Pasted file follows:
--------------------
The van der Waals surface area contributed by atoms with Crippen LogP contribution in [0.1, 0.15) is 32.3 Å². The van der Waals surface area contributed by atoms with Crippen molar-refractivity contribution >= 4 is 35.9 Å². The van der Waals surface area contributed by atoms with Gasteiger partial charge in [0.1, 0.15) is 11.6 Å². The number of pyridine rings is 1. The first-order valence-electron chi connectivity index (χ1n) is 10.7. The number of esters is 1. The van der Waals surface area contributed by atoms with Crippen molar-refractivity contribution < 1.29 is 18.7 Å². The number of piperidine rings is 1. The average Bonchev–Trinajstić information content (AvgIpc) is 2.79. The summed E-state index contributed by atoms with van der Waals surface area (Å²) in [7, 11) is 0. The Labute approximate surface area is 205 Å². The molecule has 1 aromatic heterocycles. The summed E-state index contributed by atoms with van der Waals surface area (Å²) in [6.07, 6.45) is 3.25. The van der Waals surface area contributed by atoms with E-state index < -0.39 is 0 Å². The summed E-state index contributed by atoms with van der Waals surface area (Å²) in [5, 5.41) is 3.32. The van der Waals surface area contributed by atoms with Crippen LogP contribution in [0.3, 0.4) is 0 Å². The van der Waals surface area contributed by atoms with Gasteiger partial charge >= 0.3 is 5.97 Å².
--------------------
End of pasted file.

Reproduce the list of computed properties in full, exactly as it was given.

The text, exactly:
The van der Waals surface area contributed by atoms with Crippen LogP contribution in [0.1, 0.15) is 32.3 Å². The van der Waals surface area contributed by atoms with Crippen molar-refractivity contribution >= 4 is 35.9 Å². The van der Waals surface area contributed by atoms with Gasteiger partial charge in [0.1, 0.15) is 11.6 Å². The number of pyridine rings is 1. The first-order valence-electron chi connectivity index (χ1n) is 10.7. The number of esters is 1. The van der Waals surface area contributed by atoms with Crippen molar-refractivity contribution < 1.29 is 18.7 Å². The number of piperidine rings is 1. The average Bonchev–Trinajstić information content (AvgIpc) is 2.79. The summed E-state index contributed by atoms with van der Waals surface area (Å²) in [7, 11) is 0. The Labute approximate surface area is 205 Å². The molecule has 1 aromatic heterocycles. The summed E-state index contributed by atoms with van der Waals surface area (Å²) in [6.07, 6.45) is 3.25. The van der Waals surface area contributed by atoms with E-state index < -0.39 is 0 Å². The summed E-state index contributed by atoms with van der Waals surface area (Å²) in [5, 5.41) is 3.32. The van der Waals surface area contributed by atoms with Crippen LogP contribution in [0.3, 0.4) is 0 Å². The van der Waals surface area contributed by atoms with Gasteiger partial charge >= 0.3 is 5.97 Å².